Had the legendary Paul Revere come from Ardmore, and still made his historic ride through Boston, he might have yelled out, "The Ardmoreites are coming" last week.

Had the legendary Paul Revere come from Ardmore, and still made his historic ride through Boston, he might have yelled out, "The Ardmoreites are coming" last week.

Four local adult runners, Steve Smalley, Dee Ann Marshall, Doug Davis and Tim Vandagriff, ran in last week's Boston Marathon, all placing in "the middle of the pack" as they all said.

"It was a dream come true," Smalley said. "I've been running for about 20 years, and it was a dream of mine to qualify and get to go to Boston. It's something I've always wanted to do. There were 750,000 spectators at the starting line, and they lined the entire 26 miles. There were runners from all over the world. It's a big worldwide event. The Boston Marathon is the oldest marathon. We were in the 112th running of the Boston Marathon."

"It's something I've always wanted to do," Marshall said. "I've tried for the last couple of years to qualify. It was just a great experience to go and be a part of it. It was unbelievable. The roar of the crowd was loud as you came down toward the finish line."

"It's a wonderful event, but you feel that you're only a real small part of it," Davis said. "But what an event it is. It was wonderful, and we all got to go be a part of it. It was exciting, and we all felt priveleged. It was humbling to see all those great athletes. And the crowd was 10 times the crowd at an OU home game."

"It's a big day in Boston," Vandagriff said. "The marathon is just bigger than life to get to go up there and run it. There's nothing else like it. You look around, and you see thousands of people around you. It's quite incredible. It's second to none. We're ready to go again."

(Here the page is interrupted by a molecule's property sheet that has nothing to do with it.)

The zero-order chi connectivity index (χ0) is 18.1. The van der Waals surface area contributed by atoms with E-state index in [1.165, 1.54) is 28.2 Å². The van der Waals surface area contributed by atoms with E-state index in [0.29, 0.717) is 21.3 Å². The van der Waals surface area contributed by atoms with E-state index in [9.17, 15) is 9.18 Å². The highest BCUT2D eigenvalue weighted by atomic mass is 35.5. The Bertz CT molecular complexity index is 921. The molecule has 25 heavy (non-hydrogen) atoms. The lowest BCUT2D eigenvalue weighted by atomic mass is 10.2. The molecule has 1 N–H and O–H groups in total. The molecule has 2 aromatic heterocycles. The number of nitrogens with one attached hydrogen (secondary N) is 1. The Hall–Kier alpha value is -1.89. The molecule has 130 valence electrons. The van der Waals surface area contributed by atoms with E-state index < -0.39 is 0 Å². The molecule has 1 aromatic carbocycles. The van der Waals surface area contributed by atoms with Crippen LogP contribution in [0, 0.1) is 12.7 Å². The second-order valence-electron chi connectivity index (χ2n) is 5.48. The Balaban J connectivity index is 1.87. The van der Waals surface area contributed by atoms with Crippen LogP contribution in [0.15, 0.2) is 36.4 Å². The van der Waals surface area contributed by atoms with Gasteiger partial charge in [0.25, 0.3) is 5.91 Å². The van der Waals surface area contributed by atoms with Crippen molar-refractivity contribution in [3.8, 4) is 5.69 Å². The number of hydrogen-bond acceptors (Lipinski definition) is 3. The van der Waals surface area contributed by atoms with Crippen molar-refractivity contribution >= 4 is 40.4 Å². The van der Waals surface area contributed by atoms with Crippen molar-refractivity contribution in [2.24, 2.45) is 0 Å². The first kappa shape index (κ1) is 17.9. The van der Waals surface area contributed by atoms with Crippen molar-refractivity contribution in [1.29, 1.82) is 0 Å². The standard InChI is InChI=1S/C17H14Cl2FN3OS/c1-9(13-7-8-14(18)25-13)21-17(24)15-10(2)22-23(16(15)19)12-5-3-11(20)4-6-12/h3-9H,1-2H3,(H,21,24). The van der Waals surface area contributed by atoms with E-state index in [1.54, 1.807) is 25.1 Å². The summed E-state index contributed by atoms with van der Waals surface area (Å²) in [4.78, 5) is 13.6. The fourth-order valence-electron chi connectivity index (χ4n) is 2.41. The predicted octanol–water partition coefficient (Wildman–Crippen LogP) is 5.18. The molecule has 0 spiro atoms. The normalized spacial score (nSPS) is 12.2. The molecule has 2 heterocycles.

For all four local marathoners, running is as much a part of their daily lives as breathing and sleeping, as well as providing some moments with family and friends.

"It's really part of my work day," said Vandagriff, who qualified for the Boston Marathon at a Houston race. "I get off at 4 p.m., and I come out (to Ardmore Regional Park)and run for about an hour or two. It's just become a daily part of my life. I really wouldn't know what to do without it."

"For me, it's something unique I can do with family," said Davis, who qualified for Boston in Tulsa. "I get to run with my daughter (Alex, who runs for Plainview's junior high team). That's a real privelege. I'm ovbviously not going to coach her in football. (Running) is something fathers and daughters can do together and maybe we'll get my wife (Laura) into it, too, sometime. She's taken an interest, and that's good. We all get excited about (running)."

"For me, it's just running with my friends," said Marshall, who qualified at a race in Memphis, Tenn. "We meet out (at Ardmore Regional Park) every Saturday, and it's something I always look forward to on the weekends. I also run to stay healthy. We adults run with our kids and other family. My dad, Bob Staples, started running in marathons 30 years ago, and my husband (Stan) runs. My sister, Donna Hale, lives in Norman and she runs, so we've been running together for the last 15 years. We go to marathons together. It's kind of a family thing."

"My son, Stephen, lives in Dallas, and he runs," said Smalley, who also qualified for Boston in a Tulsa race. "We've done a lot of marathons together. It's a great family thing to do. Like Dee Ann was saying, I run for the health standpoint. I think it's really good to get that health, exercise and fitness that comes from it. And about the popularity of running, I think running marathons are popular all across the country. I think more people are participating in marathons than ever before. We're already talking about next year, and we're talking to some other people from around here who might try to get in it. I hope us running in this will have a positive impact. I think the more people who hear about it, the more people will want to do it."

David Seeley, 221-6527